When people collaborate, they have a common goal in mind and work together to achieve this end result. People can do this in academic settings, workplaces and within the legal realm. In a legal setting, people often collaborate to amicably undergo divorce and child custody proceedings.
What is Collaborative Law in Indiana, and how might this practice benefit someone?
It occurs primarily outside of the court system
Collaborative Law generally involves negotiating outside of the court system. Of course, there are a few possible exceptions, such as filing paperwork as required by a court of law. Not having to go to court can save couples and families time, money, and stress that often accompanies court proceedings.
It may benefit certain people
Couples who feel that they can respectfully discuss issues such as the separation of assets and child custody may benefit from Collaborative Law. In addition to potentially being less expensive, the Collaborative process may also take less time than going through the court system. This can significantly benefit those who are already very busy during this challenging time in their lives. The Collaborative process also allows room for certain professionals, such as financial and mental health professionals, to assist the parties in reaching an agreed resolution, outside of the courtroom.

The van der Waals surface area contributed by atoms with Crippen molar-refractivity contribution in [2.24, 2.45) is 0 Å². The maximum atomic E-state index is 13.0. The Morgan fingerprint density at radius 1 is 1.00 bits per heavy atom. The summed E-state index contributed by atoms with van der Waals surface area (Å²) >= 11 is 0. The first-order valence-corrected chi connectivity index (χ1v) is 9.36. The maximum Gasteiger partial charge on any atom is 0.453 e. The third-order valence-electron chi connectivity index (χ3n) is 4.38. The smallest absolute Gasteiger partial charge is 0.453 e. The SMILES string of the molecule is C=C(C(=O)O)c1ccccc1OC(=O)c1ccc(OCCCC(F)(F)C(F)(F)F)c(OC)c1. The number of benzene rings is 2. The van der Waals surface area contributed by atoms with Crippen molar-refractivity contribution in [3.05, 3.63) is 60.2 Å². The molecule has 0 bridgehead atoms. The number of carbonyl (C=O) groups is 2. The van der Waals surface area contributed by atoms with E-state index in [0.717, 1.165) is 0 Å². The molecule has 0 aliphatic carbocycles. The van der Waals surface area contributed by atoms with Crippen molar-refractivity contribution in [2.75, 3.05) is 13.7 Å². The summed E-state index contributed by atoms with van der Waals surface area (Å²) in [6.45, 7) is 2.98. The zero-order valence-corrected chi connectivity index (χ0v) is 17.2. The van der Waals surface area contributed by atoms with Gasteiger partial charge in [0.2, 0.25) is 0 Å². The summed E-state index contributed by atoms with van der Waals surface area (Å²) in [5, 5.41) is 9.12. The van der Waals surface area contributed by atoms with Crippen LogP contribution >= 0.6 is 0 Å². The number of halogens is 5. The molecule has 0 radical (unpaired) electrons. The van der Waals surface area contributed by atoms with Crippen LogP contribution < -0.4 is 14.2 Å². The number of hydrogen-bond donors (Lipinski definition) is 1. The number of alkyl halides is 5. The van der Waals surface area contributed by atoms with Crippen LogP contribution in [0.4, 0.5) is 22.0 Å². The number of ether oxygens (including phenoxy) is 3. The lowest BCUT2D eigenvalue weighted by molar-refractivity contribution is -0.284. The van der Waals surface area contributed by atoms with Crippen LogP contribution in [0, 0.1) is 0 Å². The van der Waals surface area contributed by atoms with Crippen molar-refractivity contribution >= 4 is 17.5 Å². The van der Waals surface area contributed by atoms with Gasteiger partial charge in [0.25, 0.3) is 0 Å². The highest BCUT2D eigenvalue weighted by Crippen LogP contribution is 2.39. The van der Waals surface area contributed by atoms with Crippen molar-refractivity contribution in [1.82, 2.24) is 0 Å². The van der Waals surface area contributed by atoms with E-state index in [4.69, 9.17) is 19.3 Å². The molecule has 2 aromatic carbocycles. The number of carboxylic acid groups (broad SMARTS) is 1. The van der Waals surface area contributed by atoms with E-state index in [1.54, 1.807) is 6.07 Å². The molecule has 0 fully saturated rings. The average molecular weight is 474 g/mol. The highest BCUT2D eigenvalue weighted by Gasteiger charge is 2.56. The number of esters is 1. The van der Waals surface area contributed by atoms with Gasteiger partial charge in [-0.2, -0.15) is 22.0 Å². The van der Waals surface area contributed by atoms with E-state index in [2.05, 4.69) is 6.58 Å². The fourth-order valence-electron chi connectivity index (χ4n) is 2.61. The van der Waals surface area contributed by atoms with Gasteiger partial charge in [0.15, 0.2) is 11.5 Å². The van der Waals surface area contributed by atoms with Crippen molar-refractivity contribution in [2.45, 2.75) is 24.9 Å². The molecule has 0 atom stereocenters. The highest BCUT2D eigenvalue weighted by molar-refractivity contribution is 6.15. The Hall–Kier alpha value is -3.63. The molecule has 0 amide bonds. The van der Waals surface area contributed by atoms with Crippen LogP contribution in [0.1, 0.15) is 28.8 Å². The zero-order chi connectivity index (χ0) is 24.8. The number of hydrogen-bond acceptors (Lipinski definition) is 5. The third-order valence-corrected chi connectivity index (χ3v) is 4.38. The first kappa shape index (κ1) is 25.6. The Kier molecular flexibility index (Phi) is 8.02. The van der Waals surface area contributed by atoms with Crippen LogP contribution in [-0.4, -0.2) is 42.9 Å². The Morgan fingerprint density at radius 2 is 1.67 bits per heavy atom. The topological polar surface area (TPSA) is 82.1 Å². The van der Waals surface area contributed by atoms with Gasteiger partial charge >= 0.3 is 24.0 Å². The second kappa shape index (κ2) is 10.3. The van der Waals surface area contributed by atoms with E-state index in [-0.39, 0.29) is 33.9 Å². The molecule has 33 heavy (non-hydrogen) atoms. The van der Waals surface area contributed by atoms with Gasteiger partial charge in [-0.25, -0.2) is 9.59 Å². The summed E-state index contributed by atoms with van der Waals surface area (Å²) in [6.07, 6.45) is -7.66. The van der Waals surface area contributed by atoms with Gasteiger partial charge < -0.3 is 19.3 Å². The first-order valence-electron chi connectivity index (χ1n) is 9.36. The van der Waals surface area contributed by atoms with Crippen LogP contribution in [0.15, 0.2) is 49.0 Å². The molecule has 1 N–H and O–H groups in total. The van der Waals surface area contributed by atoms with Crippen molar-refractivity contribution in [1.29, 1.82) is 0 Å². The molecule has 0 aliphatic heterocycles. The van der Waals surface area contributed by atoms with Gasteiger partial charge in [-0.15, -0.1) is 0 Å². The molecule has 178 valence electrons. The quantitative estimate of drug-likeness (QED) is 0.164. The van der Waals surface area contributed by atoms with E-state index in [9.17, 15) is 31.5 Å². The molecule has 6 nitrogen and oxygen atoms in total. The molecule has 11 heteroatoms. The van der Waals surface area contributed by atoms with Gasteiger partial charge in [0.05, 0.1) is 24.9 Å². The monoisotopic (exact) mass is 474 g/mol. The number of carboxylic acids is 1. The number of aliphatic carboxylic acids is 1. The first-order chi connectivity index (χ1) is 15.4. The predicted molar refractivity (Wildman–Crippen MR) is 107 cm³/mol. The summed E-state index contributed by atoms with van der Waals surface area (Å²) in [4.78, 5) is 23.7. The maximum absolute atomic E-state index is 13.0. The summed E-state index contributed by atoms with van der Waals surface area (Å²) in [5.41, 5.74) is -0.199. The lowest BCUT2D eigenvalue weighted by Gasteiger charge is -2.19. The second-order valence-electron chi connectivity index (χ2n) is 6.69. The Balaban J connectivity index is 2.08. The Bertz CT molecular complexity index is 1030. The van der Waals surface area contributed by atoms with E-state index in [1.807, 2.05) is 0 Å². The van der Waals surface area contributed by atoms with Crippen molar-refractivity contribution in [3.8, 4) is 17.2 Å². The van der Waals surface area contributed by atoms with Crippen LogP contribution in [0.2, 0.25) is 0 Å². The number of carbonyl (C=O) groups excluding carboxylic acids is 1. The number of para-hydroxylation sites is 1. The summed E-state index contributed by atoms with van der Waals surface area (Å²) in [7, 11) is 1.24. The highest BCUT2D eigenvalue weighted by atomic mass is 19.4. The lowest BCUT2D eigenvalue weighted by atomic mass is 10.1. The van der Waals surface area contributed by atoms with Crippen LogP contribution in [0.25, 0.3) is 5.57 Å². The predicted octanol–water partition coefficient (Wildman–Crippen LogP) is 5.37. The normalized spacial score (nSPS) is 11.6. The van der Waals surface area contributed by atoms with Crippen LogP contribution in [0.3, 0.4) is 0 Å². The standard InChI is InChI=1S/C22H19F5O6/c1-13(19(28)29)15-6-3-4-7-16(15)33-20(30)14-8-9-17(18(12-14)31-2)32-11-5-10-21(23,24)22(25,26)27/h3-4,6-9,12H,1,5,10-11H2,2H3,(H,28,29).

You need a trained Collaborative Law professional
if you are interested in utilizing Collaborative Law for your divorce or custody proceeding, you must work with a lawyer who is trained in Collaborative Law. That lawyer can only assist you in the Collaborative process; if no agreement is reached, you will need to work with a different lawyer in the litigation context.
Paula Schaefer, Lainie Hurwitz, and Lauren Harpold are all trained Collaborative Law professionals. Contact Ruppert & Schaefer, P.C., today to learn more about the process.